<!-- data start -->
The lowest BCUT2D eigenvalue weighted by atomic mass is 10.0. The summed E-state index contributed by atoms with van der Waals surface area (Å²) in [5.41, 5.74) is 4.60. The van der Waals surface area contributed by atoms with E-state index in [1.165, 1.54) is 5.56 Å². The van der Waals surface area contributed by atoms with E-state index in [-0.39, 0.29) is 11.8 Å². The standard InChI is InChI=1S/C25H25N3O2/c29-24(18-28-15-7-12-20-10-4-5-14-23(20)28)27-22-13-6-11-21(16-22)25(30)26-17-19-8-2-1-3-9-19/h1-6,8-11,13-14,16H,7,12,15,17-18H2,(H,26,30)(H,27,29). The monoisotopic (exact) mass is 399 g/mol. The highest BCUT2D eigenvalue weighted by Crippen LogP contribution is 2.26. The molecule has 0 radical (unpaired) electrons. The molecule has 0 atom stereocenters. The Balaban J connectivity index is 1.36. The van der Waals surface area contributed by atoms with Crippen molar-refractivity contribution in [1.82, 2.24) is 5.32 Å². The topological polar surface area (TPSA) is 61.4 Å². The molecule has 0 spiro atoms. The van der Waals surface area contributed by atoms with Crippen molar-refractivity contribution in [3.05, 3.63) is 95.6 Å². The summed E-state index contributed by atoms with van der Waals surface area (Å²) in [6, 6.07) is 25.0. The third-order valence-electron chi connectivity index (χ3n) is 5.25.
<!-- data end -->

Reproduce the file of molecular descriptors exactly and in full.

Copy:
The lowest BCUT2D eigenvalue weighted by atomic mass is 10.0. The summed E-state index contributed by atoms with van der Waals surface area (Å²) in [5.41, 5.74) is 4.60. The van der Waals surface area contributed by atoms with E-state index in [1.165, 1.54) is 5.56 Å². The van der Waals surface area contributed by atoms with E-state index in [-0.39, 0.29) is 11.8 Å². The standard InChI is InChI=1S/C25H25N3O2/c29-24(18-28-15-7-12-20-10-4-5-14-23(20)28)27-22-13-6-11-21(16-22)25(30)26-17-19-8-2-1-3-9-19/h1-6,8-11,13-14,16H,7,12,15,17-18H2,(H,26,30)(H,27,29). The monoisotopic (exact) mass is 399 g/mol. The highest BCUT2D eigenvalue weighted by Crippen LogP contribution is 2.26. The molecule has 0 radical (unpaired) electrons. The molecule has 0 atom stereocenters. The Balaban J connectivity index is 1.36. The van der Waals surface area contributed by atoms with Crippen molar-refractivity contribution in [1.82, 2.24) is 5.32 Å². The topological polar surface area (TPSA) is 61.4 Å². The molecule has 0 spiro atoms. The van der Waals surface area contributed by atoms with Crippen molar-refractivity contribution in [3.05, 3.63) is 95.6 Å². The summed E-state index contributed by atoms with van der Waals surface area (Å²) in [6, 6.07) is 25.0. The third-order valence-electron chi connectivity index (χ3n) is 5.25.